She's dominating contemporary routines and hip-hop combos. She's booking jobs in L.A. and NYC. She's slaying onstage at conventions (she's a lifetime assistant with Artists Simply Human) and on set with the Suga N Spice crew. Basically, 17-year-old Kerrynton Jones is everywhere, doing everything, all the time.
If you've seen her nail heels choreo by Yanis Marshall or breeze through an intricate routine by Janelle Ginestra, it can be hard to imagine that Kerrynton didn't always love hip hop. “I actually started out taking contemporary, and thought I would never need hip hop," she says. “But when I was 11, I attended The PULSE—and once I saw the kids assisting onstage, I wanted to be up there too." Kerrynton added street jazz and hip-hop classes to her schedule, and eventually achieved her goal: She was named a PULSE Elite Protégé for the 2013–14 season. “Now, I use the muscle control I learned from hip hop in my contemporary classes," she says. “Each style makes me stronger in the other."
Kerrynton is currently a trainee in the Joffrey Ballet School's Jazz and Contemporary Program in NYC. The Maryland native has become a bona fide New Yorker: She lives in a dorm on the Upper West Side of Manhattan and is homeschooled to accommodate her hectic schedule. When she has time, she squeezes in extra classes at Steps on Broadway and Broadway Dance Center.
For the moment, Kerrynton is focused on her Joffrey School traineeship, and dreams of booking a gig with Disney and eventually moving to L.A. “I think I'm leaning toward a more commercial life," she says. “But I also think I could work well in a company. I can't say where I'll end up yet." It seems possible that Kerrynton really can, and will, do it all.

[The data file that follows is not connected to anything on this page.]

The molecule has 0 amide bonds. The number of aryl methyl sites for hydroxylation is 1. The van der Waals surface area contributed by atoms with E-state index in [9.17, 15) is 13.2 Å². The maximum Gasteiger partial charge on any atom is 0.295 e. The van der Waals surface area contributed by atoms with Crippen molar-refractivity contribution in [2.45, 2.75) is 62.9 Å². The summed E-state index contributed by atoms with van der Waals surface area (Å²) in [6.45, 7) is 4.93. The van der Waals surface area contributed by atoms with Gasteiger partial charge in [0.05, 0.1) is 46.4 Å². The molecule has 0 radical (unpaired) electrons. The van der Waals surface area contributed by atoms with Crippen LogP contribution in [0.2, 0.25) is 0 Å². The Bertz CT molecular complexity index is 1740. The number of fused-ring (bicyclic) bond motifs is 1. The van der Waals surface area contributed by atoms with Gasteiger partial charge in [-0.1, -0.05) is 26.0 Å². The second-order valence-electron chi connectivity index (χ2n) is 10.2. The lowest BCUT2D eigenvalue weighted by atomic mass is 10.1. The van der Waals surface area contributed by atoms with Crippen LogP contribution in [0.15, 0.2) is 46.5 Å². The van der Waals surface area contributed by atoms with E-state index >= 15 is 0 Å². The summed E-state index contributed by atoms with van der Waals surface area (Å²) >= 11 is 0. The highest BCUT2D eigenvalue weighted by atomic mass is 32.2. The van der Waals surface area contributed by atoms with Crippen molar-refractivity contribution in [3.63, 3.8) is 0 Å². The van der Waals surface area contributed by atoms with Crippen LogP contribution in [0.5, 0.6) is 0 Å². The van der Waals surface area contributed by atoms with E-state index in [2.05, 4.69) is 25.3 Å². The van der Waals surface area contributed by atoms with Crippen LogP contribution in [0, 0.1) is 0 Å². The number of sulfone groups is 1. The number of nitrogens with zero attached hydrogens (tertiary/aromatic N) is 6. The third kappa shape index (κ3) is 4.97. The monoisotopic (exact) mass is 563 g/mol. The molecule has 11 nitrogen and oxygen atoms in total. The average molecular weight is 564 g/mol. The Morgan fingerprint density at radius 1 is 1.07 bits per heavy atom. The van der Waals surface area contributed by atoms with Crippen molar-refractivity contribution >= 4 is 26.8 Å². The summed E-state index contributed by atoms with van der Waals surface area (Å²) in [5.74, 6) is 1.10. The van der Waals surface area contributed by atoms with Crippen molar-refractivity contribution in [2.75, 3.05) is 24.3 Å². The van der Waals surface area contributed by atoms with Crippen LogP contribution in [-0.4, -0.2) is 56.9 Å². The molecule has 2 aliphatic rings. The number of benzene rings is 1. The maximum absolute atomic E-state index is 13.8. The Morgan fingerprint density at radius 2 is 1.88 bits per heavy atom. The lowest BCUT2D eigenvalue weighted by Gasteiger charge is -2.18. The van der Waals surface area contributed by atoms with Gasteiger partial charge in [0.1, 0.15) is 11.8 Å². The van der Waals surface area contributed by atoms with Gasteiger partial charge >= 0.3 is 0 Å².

“As a PULSE Elite Protégé, Kerrynton set the bar for how assistants should work for their teachers: full-out, with exquisite technique and ferocious passion. She's the ultimate role model for young female dancers, and girls in general. She grows with each passing year—she's unstoppable!" —Brian Friedman, choreographer
Birthday: March 12, 1999
Dream gig: “Dancing for Beyoncé!"
Favorite food: Cookie butter
Dance idol: China Taylor
If she weren't a dancer, she'd be: “A personal trainer"
Biggest fear: Spiders
Her dancing in two words: “Powerful and emotional"
Go-to stress reliever: Foam-rolling
Advice for DS readers: “If anybody tells you that you can't do something, do it and prove them wrong."
(From left) Darriel Johnakin, Diego Pasillas, and Emma Sutherland (all photos by Erin Baiano)
Dance Spirit's 2019 Cover Model Search finalists: Darriel Johnakin, Diego Pasillas, and Emma Sutherland! One of them will win a spot on Dance Spirit's Fall 2019 cover. Learn more about the dancers on their profile pages, and then vote for your favorite below. You can vote once a day now through July 15.
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Liz Imperio teaching at Hollywood Vibe, Courtesy of Hollywood Vibe
It's an increasingly common scenario: A talented dancer wins big at a competition, is offered an assistantship with a famous faculty member, and ends up leaving her hometown studio to travel with a convention. Convention-hopping has obvious benefits. Every event generates new content for dancers to post on social media, gives them a better shot at ending up on their favorite choreographers' accounts, lets them learn from the best of the best, and helps them make valuable connections. "Traveling is a great way for dancers to gain admirers around the country," says Jen Jarnot, owner of Artistic Fusion Dance Academy in Thornton, CO. "That's something every dancer craves." So it's no surprise that weekend FOMO has been blazing through studios like wildfire.
But is this jet-setter lifestyle really the most effective road to take? Can weekends of dancing with top talent truly replace the bread and butter of daily work at your home studio? The answer, according to most industry experts, is no. We asked five pros to explain why.